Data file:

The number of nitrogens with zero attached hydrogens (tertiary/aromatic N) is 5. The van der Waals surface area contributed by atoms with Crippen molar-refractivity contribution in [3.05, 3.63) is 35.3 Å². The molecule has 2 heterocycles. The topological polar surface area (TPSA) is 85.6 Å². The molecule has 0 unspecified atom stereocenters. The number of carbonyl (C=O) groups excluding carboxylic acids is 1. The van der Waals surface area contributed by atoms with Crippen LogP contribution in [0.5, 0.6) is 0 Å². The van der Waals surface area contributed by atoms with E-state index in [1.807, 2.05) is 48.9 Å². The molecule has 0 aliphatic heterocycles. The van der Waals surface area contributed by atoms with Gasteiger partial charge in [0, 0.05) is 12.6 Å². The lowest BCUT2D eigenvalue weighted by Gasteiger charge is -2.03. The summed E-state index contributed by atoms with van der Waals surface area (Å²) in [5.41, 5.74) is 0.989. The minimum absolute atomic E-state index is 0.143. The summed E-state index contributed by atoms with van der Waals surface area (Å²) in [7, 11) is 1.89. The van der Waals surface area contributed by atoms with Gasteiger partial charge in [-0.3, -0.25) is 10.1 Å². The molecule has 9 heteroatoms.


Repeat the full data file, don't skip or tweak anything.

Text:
The number of nitrogens with zero attached hydrogens (tertiary/aromatic N) is 5. The van der Waals surface area contributed by atoms with Crippen molar-refractivity contribution in [3.05, 3.63) is 35.3 Å². The molecule has 2 heterocycles. The topological polar surface area (TPSA) is 85.6 Å². The molecule has 0 unspecified atom stereocenters. The number of carbonyl (C=O) groups excluding carboxylic acids is 1. The van der Waals surface area contributed by atoms with Crippen LogP contribution in [0.5, 0.6) is 0 Å². The van der Waals surface area contributed by atoms with E-state index in [1.807, 2.05) is 48.9 Å². The molecule has 0 aliphatic heterocycles. The van der Waals surface area contributed by atoms with Gasteiger partial charge in [0, 0.05) is 12.6 Å². The lowest BCUT2D eigenvalue weighted by Gasteiger charge is -2.03. The summed E-state index contributed by atoms with van der Waals surface area (Å²) in [5.41, 5.74) is 0.989. The minimum absolute atomic E-state index is 0.143. The summed E-state index contributed by atoms with van der Waals surface area (Å²) in [7, 11) is 1.89. The van der Waals surface area contributed by atoms with Gasteiger partial charge in [-0.3, -0.25) is 10.1 Å². The molecule has 9 heteroatoms.